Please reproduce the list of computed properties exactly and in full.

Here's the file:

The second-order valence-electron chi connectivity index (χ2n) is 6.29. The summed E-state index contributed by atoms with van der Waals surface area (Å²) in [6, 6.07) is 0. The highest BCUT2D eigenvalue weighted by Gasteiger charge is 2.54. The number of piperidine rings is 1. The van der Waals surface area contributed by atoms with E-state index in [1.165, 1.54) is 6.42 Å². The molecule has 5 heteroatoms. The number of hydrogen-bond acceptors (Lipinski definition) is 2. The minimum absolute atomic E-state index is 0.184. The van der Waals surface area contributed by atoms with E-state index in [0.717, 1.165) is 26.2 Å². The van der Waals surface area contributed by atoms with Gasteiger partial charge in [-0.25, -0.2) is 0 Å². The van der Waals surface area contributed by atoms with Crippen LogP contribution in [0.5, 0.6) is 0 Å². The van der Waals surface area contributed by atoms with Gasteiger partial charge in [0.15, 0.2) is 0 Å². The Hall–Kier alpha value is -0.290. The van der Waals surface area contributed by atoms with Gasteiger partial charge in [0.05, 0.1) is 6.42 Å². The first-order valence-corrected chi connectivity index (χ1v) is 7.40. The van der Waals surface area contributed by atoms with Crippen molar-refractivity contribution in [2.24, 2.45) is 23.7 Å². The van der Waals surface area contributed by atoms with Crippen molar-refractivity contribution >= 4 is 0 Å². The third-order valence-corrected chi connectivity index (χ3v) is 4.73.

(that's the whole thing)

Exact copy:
The second-order valence-electron chi connectivity index (χ2n) is 6.29. The summed E-state index contributed by atoms with van der Waals surface area (Å²) in [6, 6.07) is 0. The highest BCUT2D eigenvalue weighted by Gasteiger charge is 2.54. The number of piperidine rings is 1. The van der Waals surface area contributed by atoms with E-state index in [1.165, 1.54) is 6.42 Å². The molecule has 5 heteroatoms. The number of hydrogen-bond acceptors (Lipinski definition) is 2. The minimum absolute atomic E-state index is 0.184. The van der Waals surface area contributed by atoms with E-state index in [0.717, 1.165) is 26.2 Å². The van der Waals surface area contributed by atoms with Gasteiger partial charge in [-0.25, -0.2) is 0 Å². The van der Waals surface area contributed by atoms with Crippen LogP contribution in [0.5, 0.6) is 0 Å². The van der Waals surface area contributed by atoms with Gasteiger partial charge in [0.15, 0.2) is 0 Å². The Hall–Kier alpha value is -0.290. The van der Waals surface area contributed by atoms with Gasteiger partial charge in [0.05, 0.1) is 6.42 Å². The first-order valence-corrected chi connectivity index (χ1v) is 7.40. The van der Waals surface area contributed by atoms with Crippen molar-refractivity contribution in [2.24, 2.45) is 23.7 Å². The van der Waals surface area contributed by atoms with Crippen molar-refractivity contribution >= 4 is 0 Å². The third-order valence-corrected chi connectivity index (χ3v) is 4.73.